COLD COMFORT

“China is very worried about U.S. alliance diplomacy,” said Li Mingjiang, associate professor at the S. Rajaratnam School of International Studies in Singapore, pointing to what he calls attempts to “huddle for warmth” with governments shunned by the West.

Days after the Alaska meeting, the Chinese government’s top diplomat, State Councillor Wang Yi, received Russia’s foreign minister Sergei Lavrov, who called for Moscow and Beijing to push back against what he called the West’s ideological agenda.

A week later, Wang flew to Iran and signed a 25-year economic pact, which Renmin University professor Shi Yinhong said “effectively exposes every Chinese company participating to direct or indirect U.S. sanctions.”

President Xi Jinping, meanwhile, exchanged messages with North Korean leader Kim Jong Un, calling for a deeper partnership with another country whose ambitions for nuclear arms has drawn sanctions.

China is also wooing its economically dependent neighbours. Wang hosted foreign ministers from Indonesia, Malaysia, the Philippines, Singapore and South Korea in China’s southeastern Fujian province in recent weeks.

Li said Beijing will be holding out promises to help these countries revive their economies after the COVID-19 pandemic, making them think twice about siding with the United States.

After Philippines diplomats and generals accused China of sending militia-manned vessels into their waters, President Rodrigo Duterte said he was not going to let territorial disputes in the South China Sea get in the way of working with China on vaccines and economic recovery.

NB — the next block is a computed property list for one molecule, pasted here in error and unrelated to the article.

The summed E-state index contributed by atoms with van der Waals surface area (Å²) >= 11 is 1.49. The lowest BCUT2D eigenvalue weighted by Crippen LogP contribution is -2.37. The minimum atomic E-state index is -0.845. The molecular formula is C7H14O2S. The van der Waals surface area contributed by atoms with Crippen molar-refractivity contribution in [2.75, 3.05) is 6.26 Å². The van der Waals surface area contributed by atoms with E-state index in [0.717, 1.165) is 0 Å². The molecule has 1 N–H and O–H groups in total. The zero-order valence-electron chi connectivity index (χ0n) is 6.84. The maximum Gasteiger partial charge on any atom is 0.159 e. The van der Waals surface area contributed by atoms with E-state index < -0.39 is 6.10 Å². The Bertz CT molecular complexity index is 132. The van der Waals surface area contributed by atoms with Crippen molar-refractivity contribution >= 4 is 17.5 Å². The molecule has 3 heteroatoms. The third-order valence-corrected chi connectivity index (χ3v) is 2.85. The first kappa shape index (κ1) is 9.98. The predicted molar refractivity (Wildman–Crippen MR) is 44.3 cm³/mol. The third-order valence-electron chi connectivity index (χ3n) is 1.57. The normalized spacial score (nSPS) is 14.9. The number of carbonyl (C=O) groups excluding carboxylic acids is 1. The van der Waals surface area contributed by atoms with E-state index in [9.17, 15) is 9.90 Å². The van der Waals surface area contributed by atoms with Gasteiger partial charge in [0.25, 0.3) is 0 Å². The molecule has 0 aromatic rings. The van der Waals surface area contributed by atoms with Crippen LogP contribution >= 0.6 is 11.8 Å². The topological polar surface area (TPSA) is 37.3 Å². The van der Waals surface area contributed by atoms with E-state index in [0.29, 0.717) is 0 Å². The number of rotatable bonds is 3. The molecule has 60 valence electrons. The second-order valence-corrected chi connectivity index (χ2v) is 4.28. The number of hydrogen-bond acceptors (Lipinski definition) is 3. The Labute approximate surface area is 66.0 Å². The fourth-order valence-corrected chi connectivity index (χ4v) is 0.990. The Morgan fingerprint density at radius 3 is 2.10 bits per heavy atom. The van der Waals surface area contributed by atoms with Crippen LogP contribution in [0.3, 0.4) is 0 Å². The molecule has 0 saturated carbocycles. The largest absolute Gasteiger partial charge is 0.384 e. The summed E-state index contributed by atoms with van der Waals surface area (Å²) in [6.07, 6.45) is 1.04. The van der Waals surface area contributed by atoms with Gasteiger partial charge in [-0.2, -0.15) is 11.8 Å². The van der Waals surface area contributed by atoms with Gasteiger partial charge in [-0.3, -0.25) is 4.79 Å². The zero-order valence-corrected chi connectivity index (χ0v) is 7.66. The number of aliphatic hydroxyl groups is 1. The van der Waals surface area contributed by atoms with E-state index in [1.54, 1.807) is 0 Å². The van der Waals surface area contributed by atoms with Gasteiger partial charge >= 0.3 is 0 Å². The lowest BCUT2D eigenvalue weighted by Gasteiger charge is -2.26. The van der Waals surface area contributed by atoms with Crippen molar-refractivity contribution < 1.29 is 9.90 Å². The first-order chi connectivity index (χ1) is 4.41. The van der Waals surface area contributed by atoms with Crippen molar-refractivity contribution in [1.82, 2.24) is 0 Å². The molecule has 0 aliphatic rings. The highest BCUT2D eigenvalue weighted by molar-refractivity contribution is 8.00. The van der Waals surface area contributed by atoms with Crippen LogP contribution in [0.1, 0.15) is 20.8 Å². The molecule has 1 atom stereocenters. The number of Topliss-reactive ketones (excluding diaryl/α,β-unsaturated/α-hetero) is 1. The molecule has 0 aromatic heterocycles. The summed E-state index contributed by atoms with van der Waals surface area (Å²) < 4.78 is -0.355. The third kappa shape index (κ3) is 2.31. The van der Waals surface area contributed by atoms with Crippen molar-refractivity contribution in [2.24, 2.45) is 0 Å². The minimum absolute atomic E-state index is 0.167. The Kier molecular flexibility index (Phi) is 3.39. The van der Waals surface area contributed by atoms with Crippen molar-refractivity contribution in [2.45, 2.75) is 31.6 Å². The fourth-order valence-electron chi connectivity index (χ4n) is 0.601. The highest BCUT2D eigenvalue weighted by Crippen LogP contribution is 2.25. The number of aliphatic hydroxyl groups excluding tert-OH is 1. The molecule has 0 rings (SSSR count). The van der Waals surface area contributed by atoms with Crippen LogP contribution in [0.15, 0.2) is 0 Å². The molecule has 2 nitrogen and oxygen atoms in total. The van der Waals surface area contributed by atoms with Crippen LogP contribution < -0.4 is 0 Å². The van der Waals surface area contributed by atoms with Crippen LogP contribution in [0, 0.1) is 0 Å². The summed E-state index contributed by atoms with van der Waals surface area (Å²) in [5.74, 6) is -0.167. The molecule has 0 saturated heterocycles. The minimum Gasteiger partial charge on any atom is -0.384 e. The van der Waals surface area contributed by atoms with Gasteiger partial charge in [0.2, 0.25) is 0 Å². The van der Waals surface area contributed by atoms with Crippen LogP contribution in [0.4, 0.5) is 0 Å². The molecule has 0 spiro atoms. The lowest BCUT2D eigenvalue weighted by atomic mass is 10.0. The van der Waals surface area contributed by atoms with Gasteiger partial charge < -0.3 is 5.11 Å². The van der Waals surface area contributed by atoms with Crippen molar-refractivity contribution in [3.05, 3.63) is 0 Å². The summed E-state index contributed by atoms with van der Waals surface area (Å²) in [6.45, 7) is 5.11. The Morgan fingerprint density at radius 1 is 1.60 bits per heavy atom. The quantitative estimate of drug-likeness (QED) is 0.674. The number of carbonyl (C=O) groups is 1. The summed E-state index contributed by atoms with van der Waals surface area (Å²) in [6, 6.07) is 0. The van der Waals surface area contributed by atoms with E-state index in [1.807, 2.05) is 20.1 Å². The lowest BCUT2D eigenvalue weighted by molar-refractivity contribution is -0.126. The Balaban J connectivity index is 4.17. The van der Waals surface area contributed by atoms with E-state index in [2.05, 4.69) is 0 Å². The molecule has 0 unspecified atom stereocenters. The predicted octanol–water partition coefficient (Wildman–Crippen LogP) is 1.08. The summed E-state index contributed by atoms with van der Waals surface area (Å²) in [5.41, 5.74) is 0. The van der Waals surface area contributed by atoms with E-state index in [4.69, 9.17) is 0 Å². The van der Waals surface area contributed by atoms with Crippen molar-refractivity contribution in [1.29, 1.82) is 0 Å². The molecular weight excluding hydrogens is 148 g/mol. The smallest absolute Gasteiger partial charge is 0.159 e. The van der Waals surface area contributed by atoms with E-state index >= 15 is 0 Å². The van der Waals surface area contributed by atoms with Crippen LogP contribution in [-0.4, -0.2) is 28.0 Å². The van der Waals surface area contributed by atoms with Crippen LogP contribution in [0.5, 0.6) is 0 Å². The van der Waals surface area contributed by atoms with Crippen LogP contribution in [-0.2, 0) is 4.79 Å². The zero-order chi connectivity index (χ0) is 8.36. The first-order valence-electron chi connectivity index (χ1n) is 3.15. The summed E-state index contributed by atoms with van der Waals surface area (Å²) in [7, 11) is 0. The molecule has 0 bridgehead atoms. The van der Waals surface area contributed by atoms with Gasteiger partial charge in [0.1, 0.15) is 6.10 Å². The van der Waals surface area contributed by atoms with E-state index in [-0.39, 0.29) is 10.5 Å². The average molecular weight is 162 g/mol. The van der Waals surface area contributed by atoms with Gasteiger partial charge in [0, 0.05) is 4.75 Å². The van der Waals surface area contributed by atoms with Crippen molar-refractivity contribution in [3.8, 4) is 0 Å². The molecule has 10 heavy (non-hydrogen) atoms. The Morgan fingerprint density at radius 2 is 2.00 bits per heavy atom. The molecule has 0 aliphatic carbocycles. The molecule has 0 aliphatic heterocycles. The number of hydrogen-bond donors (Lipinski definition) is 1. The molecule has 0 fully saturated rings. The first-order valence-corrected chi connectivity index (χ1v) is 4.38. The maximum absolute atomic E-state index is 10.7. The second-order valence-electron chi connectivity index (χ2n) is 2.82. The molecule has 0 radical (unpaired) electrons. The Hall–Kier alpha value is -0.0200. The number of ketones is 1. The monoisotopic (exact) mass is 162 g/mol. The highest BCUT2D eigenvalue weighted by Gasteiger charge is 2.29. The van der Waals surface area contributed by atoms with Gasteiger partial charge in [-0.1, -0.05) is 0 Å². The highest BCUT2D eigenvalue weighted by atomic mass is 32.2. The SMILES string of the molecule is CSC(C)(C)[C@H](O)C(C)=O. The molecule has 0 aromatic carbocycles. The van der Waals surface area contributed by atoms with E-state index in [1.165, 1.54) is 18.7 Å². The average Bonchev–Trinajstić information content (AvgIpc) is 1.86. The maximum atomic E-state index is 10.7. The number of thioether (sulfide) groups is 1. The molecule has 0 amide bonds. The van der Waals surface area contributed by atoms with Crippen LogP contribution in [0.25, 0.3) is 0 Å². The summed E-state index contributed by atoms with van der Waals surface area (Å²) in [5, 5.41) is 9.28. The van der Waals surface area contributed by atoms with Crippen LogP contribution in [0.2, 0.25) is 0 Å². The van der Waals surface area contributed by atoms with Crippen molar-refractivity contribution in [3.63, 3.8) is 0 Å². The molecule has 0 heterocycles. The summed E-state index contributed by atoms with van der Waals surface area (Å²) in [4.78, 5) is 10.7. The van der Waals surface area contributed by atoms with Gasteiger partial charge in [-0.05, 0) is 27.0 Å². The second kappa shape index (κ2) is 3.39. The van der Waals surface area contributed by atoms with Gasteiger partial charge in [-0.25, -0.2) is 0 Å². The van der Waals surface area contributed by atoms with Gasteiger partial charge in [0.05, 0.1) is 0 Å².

BUILDING BLOCS

Biden has continued to pressure Beijing on many of the same issues the Trump administration did, but with a more alliance-focused strategy.

At a meeting between Biden and Japanese Prime Minister Yoshihide Suga on Friday, the two countries presented a united front against China’s assertiveness, on issues ranging from the disputed East China Sea islands known as Senkaku in Japan and Diaoyu in China, to rights issues in China’s Hong Kong and Xinjiang region.

Last month, the United States, the European Union, Britain and Canada imposed coordinated sanctions over reports of forced labour in China’s western Xinjiang region, while over a dozen countries jointly accused China of withholding information from an investigation into the origin of the COVID-19 pandemic.

Germany, Britain, the Netherlands, Canada and France all recently joined the United States in sending warships through the disputed South China Sea, or announced plans to do so.

Washington also said it wants a “coordinated approach” with allies on whether to participate in the 2022 Winter Olympics in Beijing, amid concerns over human rights violations, particularly related to the treatment of Uighurs and other Muslim minorities in Xinjiang.